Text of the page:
Scientists at the RIKEN Research Center for Allergy and Immunology (RCAI) have identified the mechanism governing differentiation of B cells into antibody-producing plasma cells in what is a major advance in the treatment of autoimmune diseases and allergies.
They found a role for the extracellular signal-regulated kinase (ERK) signaling pathway in B cell differentiation, a key step toward the development of B cell-targeted drugs for treatment of autoimmune diseases and allergies.
As the only cells in the body that produce antibodies, B cells play an essential role in the immune system's defense against bacteria and viruses.
For the finding, the research group focused on the signaling of the extracellular signal-regulated kinases (ERK), intracellular signaling molecules known to play an important role in the cell cycle and survival of immune cells.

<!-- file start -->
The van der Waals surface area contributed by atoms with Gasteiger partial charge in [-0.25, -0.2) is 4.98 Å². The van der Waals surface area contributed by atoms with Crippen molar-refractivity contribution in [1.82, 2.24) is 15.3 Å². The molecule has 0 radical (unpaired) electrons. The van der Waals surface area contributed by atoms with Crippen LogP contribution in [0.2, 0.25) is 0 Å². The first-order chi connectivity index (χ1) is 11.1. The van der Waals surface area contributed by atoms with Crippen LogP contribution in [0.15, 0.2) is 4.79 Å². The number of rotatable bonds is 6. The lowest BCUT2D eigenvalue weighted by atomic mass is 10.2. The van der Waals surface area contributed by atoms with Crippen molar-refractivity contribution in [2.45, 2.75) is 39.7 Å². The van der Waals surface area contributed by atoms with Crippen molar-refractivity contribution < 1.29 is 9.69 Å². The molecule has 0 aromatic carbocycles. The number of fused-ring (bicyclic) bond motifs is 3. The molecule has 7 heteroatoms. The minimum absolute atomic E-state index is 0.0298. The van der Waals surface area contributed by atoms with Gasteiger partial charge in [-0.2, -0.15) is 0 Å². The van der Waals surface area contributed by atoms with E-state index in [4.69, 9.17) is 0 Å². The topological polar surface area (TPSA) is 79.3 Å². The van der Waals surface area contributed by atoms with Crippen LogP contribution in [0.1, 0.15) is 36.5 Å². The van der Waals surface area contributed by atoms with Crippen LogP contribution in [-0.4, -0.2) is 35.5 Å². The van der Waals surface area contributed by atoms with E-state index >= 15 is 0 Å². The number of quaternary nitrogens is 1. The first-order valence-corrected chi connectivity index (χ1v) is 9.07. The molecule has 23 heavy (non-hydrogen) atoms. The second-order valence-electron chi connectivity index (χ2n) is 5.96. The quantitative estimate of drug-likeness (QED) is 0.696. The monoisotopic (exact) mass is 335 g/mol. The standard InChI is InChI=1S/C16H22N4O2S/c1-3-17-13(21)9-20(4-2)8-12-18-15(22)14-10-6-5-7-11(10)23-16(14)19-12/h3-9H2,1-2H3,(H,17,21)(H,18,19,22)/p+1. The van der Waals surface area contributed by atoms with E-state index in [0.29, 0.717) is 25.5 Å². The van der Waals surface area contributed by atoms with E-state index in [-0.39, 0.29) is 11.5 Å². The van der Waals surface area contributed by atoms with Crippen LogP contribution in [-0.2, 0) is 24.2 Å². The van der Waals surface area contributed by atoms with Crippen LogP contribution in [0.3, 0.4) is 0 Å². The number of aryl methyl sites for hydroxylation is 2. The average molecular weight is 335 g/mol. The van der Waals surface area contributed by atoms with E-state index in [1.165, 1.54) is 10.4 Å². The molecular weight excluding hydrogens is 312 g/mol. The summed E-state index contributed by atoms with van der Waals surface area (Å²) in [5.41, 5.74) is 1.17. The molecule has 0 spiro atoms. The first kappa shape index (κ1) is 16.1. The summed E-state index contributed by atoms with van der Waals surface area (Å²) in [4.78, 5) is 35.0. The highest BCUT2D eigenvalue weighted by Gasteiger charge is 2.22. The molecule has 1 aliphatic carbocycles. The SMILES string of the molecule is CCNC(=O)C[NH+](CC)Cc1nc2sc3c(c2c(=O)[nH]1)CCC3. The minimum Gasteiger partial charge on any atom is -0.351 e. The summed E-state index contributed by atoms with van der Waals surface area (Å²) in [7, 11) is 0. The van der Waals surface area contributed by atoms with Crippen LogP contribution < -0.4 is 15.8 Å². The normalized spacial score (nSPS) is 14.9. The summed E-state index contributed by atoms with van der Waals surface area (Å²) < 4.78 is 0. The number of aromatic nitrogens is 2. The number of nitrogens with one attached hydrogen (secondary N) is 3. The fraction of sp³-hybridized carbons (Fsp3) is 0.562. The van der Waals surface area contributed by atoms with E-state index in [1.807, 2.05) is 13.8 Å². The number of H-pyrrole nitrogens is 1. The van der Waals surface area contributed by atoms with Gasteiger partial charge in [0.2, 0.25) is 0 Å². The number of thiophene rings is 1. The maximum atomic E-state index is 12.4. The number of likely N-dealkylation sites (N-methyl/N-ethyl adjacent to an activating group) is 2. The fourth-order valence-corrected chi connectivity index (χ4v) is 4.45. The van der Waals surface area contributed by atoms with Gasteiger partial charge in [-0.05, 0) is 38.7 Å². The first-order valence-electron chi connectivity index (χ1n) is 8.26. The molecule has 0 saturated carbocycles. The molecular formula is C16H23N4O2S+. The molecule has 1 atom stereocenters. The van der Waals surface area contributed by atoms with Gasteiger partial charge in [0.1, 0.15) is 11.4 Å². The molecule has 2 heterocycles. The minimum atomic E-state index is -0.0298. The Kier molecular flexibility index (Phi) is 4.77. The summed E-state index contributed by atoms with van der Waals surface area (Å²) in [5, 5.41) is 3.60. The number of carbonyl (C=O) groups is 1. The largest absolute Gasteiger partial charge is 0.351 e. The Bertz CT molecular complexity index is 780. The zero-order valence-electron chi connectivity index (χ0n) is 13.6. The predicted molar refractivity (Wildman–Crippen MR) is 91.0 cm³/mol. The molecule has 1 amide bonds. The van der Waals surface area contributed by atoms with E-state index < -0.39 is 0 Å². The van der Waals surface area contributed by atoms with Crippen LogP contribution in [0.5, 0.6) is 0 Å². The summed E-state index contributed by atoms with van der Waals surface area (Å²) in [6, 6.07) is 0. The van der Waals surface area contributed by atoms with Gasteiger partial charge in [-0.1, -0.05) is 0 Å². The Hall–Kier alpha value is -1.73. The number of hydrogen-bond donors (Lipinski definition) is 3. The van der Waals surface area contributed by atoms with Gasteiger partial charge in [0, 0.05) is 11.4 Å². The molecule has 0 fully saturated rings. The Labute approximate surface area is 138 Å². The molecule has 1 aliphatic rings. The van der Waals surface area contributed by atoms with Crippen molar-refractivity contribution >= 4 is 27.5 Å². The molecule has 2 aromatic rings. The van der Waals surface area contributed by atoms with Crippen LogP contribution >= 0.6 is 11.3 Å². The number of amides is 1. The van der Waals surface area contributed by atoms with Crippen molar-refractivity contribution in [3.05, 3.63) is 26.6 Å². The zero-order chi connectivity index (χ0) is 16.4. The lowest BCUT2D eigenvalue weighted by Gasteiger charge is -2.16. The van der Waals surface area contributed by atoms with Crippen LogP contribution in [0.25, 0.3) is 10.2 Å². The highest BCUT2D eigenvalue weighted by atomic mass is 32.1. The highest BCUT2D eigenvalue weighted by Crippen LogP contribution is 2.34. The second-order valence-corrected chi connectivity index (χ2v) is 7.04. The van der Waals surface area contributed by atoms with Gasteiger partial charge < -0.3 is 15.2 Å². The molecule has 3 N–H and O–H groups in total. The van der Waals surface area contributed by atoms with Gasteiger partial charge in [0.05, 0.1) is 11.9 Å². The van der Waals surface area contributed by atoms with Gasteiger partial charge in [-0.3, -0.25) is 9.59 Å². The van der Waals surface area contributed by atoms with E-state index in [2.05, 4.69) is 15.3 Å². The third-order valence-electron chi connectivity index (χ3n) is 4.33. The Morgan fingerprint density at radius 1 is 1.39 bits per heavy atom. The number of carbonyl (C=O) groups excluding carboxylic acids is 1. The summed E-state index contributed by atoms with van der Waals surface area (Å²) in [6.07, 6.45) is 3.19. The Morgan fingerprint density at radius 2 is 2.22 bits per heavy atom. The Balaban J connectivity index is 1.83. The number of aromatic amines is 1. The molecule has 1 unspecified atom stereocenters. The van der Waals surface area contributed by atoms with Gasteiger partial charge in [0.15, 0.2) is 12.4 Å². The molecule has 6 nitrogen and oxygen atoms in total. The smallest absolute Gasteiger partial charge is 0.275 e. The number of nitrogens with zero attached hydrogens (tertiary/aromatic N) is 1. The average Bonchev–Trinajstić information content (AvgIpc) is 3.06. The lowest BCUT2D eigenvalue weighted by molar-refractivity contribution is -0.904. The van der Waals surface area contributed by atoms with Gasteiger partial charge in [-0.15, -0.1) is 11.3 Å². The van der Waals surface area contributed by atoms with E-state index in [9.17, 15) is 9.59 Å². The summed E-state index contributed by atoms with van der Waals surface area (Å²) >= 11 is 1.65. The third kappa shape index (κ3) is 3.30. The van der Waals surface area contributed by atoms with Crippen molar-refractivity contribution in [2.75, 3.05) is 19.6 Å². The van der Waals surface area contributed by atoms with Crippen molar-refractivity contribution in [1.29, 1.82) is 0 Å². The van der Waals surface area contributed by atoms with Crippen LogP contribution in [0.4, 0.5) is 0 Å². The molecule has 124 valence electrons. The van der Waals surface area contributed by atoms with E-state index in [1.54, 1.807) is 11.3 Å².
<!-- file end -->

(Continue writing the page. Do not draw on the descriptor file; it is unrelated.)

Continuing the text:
The researchers generated mice deficient in two different ERKs, ERK1 and ERK2, and studied the effect of this deficiency on the fate of B cells.
The result confirmed that ERKs are in fact essential to B cell differentiation: B cells in mice without these key molecules were unable to form plasma cells.
The study was published in Science Signaling Journal.